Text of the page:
On 1 January 2021, changes to the Corporations Act 2001 (the Act) were introduced, impacting the time for compliance with Creditor’s Statutory Demands, as well as the minimum amount for which they can be issued.
Temporary restructuring relief during the COVID-19 health pandemic
In March 2020, the Coronavirus Economic Response Package Omnibus Act 2020 (Omnibus Act) amended the rules relating to Creditor’s Statutory Demands, to assist and protect financially distressed businesses throughout the COVID-19 health pandemic. Those changes included:
- increasing the statutory minimum for which a Statutory Demand could be issued, from $2,000 to $20,000; and
- extending the time a company has to respond to a Statutory Demand, from 21 days to 6 months.
In addition, the changes provided company directors with temporary safe harbour from personal liability for insolvent trading in relation to debts incurred in the ordinary course of business before any appointment of an administrator or liquidator of the company, during the period of safe harbour protection.
The relief measures were extended in December 2020 under the Corporations Amendment (Corporations Insolvency Reforms) Act 2000 (Reforms Act). However, many of the protections afforded to businesses in respect of Statutory Demands came to an end on 31 December 2020, and a further significant number expired on 31 March 2021.
A resumption of the usual Statutory Demand compliance regime
On 1 April 2021, companies ceased to be eligible for temporary restructuring relief afforded to them under the Omnibus Act and the Reforms Act, unless the directors had lodged the required declaration about their eligibility, and had published the required notice on ASIC’s Published Notices Website.
In most instances, therefore, the normal course in regards to Statutory Demands has now resumed, pursuant to the Act. In particular:
- under section 459E of the Act, a creditor may issue a Statutory Demand for the statutory minimum of $2,000; and
- under section 459F, a company will only have 21 days to respond to a Statutory Demand in the usual course; either by paying the debt, or by making an application to the Court to set aside the demand.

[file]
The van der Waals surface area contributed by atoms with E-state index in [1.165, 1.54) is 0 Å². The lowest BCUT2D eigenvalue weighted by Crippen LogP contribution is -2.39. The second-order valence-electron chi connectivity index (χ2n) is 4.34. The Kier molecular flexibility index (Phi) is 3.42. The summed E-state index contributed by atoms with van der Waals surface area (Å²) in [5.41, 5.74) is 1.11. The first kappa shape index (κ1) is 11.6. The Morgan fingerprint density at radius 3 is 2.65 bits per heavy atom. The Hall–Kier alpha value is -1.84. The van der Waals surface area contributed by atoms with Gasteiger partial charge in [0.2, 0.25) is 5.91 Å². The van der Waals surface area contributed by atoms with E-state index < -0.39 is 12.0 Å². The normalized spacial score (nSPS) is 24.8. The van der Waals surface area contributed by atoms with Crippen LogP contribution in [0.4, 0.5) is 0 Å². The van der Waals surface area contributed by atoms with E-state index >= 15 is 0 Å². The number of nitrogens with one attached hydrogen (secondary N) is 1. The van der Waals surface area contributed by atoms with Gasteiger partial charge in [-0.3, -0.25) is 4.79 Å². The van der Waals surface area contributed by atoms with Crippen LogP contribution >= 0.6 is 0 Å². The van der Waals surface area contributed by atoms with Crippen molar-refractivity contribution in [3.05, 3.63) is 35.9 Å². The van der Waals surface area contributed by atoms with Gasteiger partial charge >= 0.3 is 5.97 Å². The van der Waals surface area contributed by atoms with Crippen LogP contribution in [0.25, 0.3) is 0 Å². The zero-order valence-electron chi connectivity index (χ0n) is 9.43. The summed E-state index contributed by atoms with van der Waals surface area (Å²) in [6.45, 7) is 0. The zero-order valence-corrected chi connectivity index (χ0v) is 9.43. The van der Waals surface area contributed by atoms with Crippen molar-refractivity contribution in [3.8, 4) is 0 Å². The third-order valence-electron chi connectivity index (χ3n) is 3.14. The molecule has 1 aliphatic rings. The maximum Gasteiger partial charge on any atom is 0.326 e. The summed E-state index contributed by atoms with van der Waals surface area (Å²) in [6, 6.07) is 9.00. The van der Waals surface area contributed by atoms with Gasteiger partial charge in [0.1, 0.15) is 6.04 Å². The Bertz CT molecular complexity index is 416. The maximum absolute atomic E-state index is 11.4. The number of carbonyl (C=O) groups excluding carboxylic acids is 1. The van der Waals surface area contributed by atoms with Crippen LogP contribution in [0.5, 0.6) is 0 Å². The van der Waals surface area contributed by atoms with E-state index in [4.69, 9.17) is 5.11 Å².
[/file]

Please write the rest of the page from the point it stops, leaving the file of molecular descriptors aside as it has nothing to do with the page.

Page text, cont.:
The end of the temporary restructuring relief measures is significant for both creditors and debtors, as they represent a substantial reduction in amounts of, and time for compliance with, Statutory Demands when compared to the protections in place during 2020 and the beginning of 2021.
Eligible debtor companies may still be afforded protections that arise pursuant to Part 5.3B of the Act upon the appointment of the restructuring practitioner. Those protections include a mandatory requirement for the Court to adjourn the hearing of an application for an order that a company be wound up if the company is under restructuring, and the Court is satisfied that it is in the interests of the company’s creditors to continue under restructuring, rather than be wound up.
For creditors who have exhausted other avenues in an attempt to enforce a judgment debt or other debt, the legislative changes will increase the likelihood of matters being finalised in a much shorter period.
Further reforms foreshadowed
On 3 May 2021, the Federal Government announced that it remains committed to further simplifying and streamlining insolvency laws in Australia, and that it will soon increase the threshold at which creditors can issue a Statutory Demand from $2,000 to $4,000. CMN’s team of experienced insolvency lawyers will be monitoring future developments closely, and will provide further updates addressing any changes as they are announced.
In the meantime, it is imperative that both debtors and creditors alike, as well as their financial advisors, familiarise themselves with the rules regarding Statutory Demands as they currently stand.